It’s a lot of fun.
I’m glad I backed it, but it took a couple of plays of the game to be sure. What’s clear from the unboxing is how popular the whale on the trike is. The happy chappy is everyone’s favourite despite being the weakest whale you can have in your army.
I imagine he’s only worth 1 point because sometimes when he falls off the trike, he does some damage to the evil humans below.
It does not take many whales to make an army. In most cases, you need six. Specifically, in Whales Destroying the World, you need two red whales, two white whales and two blue whales.
Once someone, anyone, has a whole army (navy?) of whales the game finishes and the whales have won. The player with the entire army may not be the victor, though, as you need to tally the points. Whoever has the most is the winner.
If you’ve got any super spy cards on the table, then they cancel out the value of your smaller whales, on a 1 for 1 basis, and this can easily cost you victory.
The other way the game ends is if the pesky human superhero foils the whales. That happens if any player, superhero or not, has three spy cards in play.
My first game of Whales Destroying the World didn’t take the 15 minutes Timeslug estimates it would. It took at least three times that. It seemed like a never-ending challenge, as people would frequently end up with three whales of the same colour, which means they would lose that entire army and steal a whale from someone else. It’s pretty hard to build up your whale empire when they’re as fickle as that.
It turns out that the first game was either a fluke or a bunch of newbies playing cautiously. It won us around, and we played another hand. Boom! The super spy struck within turns, cleverly finding the opportunity to ensure that one player or another would end up with three spies in the army, no matter what.
We played a third game, introducing dolphins and it was just as fun. Dolphins tinker with the rules. The red dolphin you can see here, underneath the whale on the trike in the bottom left, means you would need three red whales in your army to finish the game. Harder to do but worth more points.
The absolute heart of Whales Destroying the World is the bluffing game. On every turn, you pick two cards and discard one. You have to offer the remaining card, face down, to another player. You might want them to take it. You might not.
In our games, we had honest urging, “If you believe I’ll ever tell you the truth, you have to believe me know because you need this card to rescue the game!” Or words to that effect, I wasn’t taking notes. But he wasn’t trusted, the card refused and then revealed to be a level 10 white whale, a Godzilla-esq beast that would have stopped the secret superhero from pouncing.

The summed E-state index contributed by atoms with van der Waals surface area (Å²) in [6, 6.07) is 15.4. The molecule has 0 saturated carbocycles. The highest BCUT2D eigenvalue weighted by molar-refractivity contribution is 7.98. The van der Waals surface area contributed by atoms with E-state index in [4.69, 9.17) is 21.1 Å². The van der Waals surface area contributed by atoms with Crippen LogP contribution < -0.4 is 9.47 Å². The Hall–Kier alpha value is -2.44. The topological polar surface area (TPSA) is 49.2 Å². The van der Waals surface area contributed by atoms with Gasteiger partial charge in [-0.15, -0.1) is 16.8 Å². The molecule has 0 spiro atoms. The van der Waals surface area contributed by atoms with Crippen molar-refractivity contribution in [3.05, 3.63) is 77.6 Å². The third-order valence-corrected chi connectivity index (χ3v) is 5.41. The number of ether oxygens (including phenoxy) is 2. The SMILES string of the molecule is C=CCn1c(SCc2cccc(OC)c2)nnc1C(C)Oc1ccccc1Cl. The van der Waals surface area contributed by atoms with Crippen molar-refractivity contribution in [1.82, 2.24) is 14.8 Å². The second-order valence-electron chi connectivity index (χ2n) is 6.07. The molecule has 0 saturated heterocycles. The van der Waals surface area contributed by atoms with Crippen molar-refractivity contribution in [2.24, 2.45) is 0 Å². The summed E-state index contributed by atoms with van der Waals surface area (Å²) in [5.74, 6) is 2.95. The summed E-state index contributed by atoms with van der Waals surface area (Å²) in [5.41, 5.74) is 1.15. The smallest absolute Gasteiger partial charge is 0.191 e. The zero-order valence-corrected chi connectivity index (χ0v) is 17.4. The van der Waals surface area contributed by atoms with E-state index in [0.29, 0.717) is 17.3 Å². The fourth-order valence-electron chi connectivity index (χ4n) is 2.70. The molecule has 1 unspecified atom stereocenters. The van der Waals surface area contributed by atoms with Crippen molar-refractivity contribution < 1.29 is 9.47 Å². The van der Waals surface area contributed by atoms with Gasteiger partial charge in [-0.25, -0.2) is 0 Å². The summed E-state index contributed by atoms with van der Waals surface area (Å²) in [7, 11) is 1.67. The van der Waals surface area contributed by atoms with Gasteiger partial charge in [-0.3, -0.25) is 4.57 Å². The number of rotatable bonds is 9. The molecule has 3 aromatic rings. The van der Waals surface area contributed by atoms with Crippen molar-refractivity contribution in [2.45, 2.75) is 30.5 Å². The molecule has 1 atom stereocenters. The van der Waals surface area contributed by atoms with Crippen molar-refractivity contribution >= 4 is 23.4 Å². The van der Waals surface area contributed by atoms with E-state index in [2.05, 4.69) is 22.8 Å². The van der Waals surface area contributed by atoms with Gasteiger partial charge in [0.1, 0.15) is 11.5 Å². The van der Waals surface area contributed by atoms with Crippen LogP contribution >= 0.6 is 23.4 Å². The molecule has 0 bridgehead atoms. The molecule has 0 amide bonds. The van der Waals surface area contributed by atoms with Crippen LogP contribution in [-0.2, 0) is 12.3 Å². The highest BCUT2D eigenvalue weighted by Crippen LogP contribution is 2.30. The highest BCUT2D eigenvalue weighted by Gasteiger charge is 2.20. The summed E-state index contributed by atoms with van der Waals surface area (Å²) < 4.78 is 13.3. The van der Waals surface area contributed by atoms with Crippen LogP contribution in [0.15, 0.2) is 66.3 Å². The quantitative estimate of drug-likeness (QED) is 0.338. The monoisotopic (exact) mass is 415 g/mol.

Betrayal, though, is common among whale commanders. At the start of the game, you will have no idea who the superhero spy is and every reason to suspect the worst from everybody. Victory is often only a card away or ruined by a card, and so there’s no incentive to accept a bad card if you draw one – you’ve got to trick someone into taking it from you.
Whales Destroying the World house rules
Whales Destroying the World doesn’t say what to do if you go through the deck. This only happened in our first, massive, game, and we resolved it by turning the discard pile into the new deck, and that seemed to work.
There are some high point value unstealable dolphins in the expansion. Normally you’re only allowed to steal the lowest value card in any army (red, white or blue) so what happens if a player has an unstealable dolphin and is lucky enough to have an even higher value whale too? Our impromptu (and never tested) house rule was that any card above the dolphin was also protected by it.
In the end, we played four games on our first night with Whales Destroying the World, and the same player was the secret superhero in each match. The role is assigned by shuffling cards and handing them out at random. Given the number of players we had, there was a 1 in 250 chance of this happening. In hindsight, at the start of the game, it might have been nice to say that if you’re dealt the superspy more than twice in a row, you can speak up (if you want to) and ask for a reshuffle.
I really enjoyed my subsequent games of Whales Destroying the World, after discovering my first game was a fluke. The bluffing is fun, gameplay easy and victory (usually) fast.
Whales Destroying the World: Rivals – two player game
As a last minute surprise bonus Timeslug Studio released a two player rules variant.